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This project has been funded with support from the European Commission. This publication reflects the views only of the author, and the Commission cannot be held responsible for any use which may be made of the information contained therein.

 

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Recommendations for Parents of Multiply Handicapped Children with Visual Impairment

Always be confident, even when the medical diagnoses sound bad. Your child can learn and evolve.

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Touch your child, massage him/her, caress his/her entire body.

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Carry your child a lot, snuggle and smooch a lot with him/her. Thus he/she learns how other people move; he/she senses your voice, your heartbeat. He/she can smell you and therefore feels secure and comfortable.

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Take your child for a ride with you often, and take him/her with you to run errands. That’s how he/she will get to know certain noises, sense wind, rain, cold, warmth and the vibrations while driving. That’s important for your child.

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Talk a lot to your child, even when you think he/she doesn’t understand. If you can, sing to and around your child. He/she experiences a lot through the sound of your voice and will not feel alone.

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Tell your child what is going to happen next and what you are going to do with him/her. He/she does not see what happens around him/her and therefore can easily be frightened.

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Do not just put your child on his/her back. He/she should also be laid on his/her side and on his/her belly. Support his/her body well, e.g. with a firm pillow that is not too soft.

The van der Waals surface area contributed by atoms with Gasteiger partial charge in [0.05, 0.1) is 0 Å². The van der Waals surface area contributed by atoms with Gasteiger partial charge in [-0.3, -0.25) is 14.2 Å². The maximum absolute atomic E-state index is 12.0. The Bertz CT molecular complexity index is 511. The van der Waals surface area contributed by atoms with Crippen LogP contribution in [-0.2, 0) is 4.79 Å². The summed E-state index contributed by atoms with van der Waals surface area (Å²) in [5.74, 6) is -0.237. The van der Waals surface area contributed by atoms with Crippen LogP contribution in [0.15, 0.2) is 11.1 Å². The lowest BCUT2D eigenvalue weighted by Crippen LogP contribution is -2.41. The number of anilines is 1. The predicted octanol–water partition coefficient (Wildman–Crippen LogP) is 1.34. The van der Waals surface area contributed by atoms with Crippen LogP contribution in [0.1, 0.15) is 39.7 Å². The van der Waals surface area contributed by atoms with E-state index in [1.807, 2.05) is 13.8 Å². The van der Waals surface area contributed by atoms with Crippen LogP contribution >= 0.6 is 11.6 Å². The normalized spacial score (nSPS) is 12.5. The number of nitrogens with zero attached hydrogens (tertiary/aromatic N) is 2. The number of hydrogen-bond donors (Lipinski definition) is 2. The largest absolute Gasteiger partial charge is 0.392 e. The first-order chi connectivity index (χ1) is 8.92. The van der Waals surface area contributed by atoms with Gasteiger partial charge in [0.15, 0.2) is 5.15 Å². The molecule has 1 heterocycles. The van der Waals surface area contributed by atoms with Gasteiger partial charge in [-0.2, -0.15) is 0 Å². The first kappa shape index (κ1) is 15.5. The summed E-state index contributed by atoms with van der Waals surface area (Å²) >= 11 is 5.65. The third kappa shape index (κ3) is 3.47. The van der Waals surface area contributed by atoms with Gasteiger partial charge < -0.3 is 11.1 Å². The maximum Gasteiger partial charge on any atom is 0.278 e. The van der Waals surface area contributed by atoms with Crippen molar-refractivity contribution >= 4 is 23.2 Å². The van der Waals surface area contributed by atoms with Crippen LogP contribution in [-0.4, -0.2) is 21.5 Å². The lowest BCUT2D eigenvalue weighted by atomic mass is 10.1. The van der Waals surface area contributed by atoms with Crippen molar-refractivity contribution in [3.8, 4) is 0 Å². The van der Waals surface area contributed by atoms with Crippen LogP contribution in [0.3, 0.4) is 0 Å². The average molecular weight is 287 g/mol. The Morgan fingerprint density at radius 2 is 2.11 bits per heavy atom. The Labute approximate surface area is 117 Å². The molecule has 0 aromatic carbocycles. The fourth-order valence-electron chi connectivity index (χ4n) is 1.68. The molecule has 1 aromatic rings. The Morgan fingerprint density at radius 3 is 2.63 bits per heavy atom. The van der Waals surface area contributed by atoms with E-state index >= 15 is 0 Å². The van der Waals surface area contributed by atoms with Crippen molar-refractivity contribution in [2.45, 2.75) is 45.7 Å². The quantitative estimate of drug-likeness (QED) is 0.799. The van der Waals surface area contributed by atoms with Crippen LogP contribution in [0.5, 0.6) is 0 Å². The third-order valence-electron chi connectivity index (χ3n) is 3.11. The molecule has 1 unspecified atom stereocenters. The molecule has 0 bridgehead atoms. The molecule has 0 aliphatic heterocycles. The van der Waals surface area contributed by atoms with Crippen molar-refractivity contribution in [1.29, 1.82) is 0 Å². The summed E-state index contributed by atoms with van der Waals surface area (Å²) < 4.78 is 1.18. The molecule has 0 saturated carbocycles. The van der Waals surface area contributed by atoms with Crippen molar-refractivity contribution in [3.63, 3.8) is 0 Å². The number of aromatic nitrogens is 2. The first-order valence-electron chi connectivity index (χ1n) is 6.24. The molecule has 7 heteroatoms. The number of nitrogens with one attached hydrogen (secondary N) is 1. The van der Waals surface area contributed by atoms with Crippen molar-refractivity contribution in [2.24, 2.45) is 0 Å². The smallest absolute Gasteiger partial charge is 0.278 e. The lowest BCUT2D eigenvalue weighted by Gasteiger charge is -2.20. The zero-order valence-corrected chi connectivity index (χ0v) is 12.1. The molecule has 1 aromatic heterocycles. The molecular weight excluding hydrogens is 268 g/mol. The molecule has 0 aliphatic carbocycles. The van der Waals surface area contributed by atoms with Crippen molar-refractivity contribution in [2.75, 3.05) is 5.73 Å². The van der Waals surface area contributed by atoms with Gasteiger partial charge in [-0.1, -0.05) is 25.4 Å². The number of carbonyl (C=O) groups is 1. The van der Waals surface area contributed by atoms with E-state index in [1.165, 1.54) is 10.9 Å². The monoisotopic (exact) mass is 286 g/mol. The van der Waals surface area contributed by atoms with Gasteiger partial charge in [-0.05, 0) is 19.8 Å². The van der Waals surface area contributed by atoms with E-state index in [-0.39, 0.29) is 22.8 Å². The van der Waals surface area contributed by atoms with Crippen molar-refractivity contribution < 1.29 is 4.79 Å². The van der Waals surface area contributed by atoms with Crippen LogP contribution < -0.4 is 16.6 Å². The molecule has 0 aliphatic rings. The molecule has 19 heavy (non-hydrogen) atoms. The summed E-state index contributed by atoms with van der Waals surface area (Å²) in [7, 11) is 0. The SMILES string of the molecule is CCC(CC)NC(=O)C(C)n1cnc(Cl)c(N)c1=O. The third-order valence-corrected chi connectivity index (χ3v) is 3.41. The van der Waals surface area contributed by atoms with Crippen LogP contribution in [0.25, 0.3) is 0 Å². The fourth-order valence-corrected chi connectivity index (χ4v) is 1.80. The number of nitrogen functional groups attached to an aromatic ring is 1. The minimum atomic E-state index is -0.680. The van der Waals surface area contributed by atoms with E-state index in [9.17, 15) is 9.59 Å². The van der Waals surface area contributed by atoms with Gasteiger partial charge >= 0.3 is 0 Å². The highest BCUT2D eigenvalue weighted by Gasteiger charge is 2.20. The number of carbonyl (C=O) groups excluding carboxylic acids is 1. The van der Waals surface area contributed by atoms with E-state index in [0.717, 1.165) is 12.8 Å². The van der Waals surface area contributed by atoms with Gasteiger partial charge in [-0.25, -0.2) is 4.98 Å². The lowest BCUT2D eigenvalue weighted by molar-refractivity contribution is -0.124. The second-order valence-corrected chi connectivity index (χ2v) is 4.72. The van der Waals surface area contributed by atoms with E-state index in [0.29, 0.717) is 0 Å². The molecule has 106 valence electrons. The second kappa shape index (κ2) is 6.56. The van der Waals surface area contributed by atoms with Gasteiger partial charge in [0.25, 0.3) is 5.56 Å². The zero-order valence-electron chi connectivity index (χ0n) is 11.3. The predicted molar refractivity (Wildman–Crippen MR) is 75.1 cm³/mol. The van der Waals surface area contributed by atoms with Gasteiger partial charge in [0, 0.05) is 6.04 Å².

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Swing your child, e.g. in your arms, in a bouncer or in a towel, held by two adults.

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When your child lies openly in a room, he/she might feel insecure. Place your child in a way that makes him/her feel comforted and limited, in a good way, by his/her surroundings, e.g. in a sofa corner, a bathtub, a large card board box or an inflatable wadding pool. You can also put pillows or other items around him/her.

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Hang noise-generating toys, e.g. a jingle ball (cat’s toy), crunch-foil and little bells around and above your child. Give your child enough time to discover and play with them.

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Give your child items to suck on or to chew on, e.g. teethers, children’s tooth brushes, natural materials. Your child senses things with his/her mouth, and will get to know things orally.  He/she will also exercise chewing in this way.

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Do not always switch on radio, TV and children’s CDs. Your child does not understand what these noises mean, but needs to listen for important noises in his/her environment (e.g. noises in the house, the ticking of a clock, passing cars etc.). Draw your child’s attention to noises: “Listen, what’s that? – Oh, it’s a …” Tell your child what he/she is hearing. Explain all the noises.

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Do play music, e.g. children’s songs, classical music and current hits. Use the same pieces over and over again for some time so that your child can recognize them.

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Don’t always lay your child on a too soft surface.  Place him/her at times on crunching foil, in the sand, or on a board or plank, on the grass …

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Most blind children can still see a little bit. Try out the following things with your child: Put him/her for some time into bright sunlight, put a bright lamp before him/her, give him/her flashlights to play with, look for flashing or glowing toys that do not make noises or music. Hold or put toys about 10 cm from his/her eyes. Repeat and observe the child’s reactions.

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Do use early intervention services, and ask the professionals all the questions you may have, even several times, if necessary. They are there for you!

 



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